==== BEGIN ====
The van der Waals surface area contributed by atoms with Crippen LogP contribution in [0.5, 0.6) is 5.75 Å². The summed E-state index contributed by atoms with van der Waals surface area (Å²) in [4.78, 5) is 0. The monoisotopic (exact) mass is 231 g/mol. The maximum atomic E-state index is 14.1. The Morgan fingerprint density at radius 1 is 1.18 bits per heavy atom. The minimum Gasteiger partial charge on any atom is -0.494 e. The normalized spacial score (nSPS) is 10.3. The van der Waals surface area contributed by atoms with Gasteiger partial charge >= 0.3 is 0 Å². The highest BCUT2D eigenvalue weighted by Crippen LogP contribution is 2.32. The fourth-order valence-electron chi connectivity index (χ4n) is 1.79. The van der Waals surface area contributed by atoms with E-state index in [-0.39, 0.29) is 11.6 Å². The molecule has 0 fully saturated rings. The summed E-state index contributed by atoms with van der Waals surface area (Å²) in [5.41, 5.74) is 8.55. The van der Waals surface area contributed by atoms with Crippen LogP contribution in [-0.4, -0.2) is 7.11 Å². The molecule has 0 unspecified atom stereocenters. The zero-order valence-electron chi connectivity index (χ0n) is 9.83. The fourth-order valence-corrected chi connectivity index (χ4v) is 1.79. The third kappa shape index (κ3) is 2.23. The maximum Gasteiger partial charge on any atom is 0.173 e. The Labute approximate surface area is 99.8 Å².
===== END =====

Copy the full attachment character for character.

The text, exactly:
The van der Waals surface area contributed by atoms with Crippen LogP contribution in [0.5, 0.6) is 5.75 Å². The summed E-state index contributed by atoms with van der Waals surface area (Å²) in [4.78, 5) is 0. The monoisotopic (exact) mass is 231 g/mol. The maximum atomic E-state index is 14.1. The Morgan fingerprint density at radius 1 is 1.18 bits per heavy atom. The minimum Gasteiger partial charge on any atom is -0.494 e. The normalized spacial score (nSPS) is 10.3. The van der Waals surface area contributed by atoms with Gasteiger partial charge >= 0.3 is 0 Å². The highest BCUT2D eigenvalue weighted by Crippen LogP contribution is 2.32. The fourth-order valence-electron chi connectivity index (χ4n) is 1.79. The van der Waals surface area contributed by atoms with E-state index in [-0.39, 0.29) is 11.6 Å². The molecule has 0 fully saturated rings. The summed E-state index contributed by atoms with van der Waals surface area (Å²) in [5.41, 5.74) is 8.55. The van der Waals surface area contributed by atoms with Crippen LogP contribution in [-0.4, -0.2) is 7.11 Å². The molecule has 0 unspecified atom stereocenters. The zero-order valence-electron chi connectivity index (χ0n) is 9.83. The fourth-order valence-corrected chi connectivity index (χ4v) is 1.79. The third kappa shape index (κ3) is 2.23. The maximum Gasteiger partial charge on any atom is 0.173 e. The Labute approximate surface area is 99.8 Å².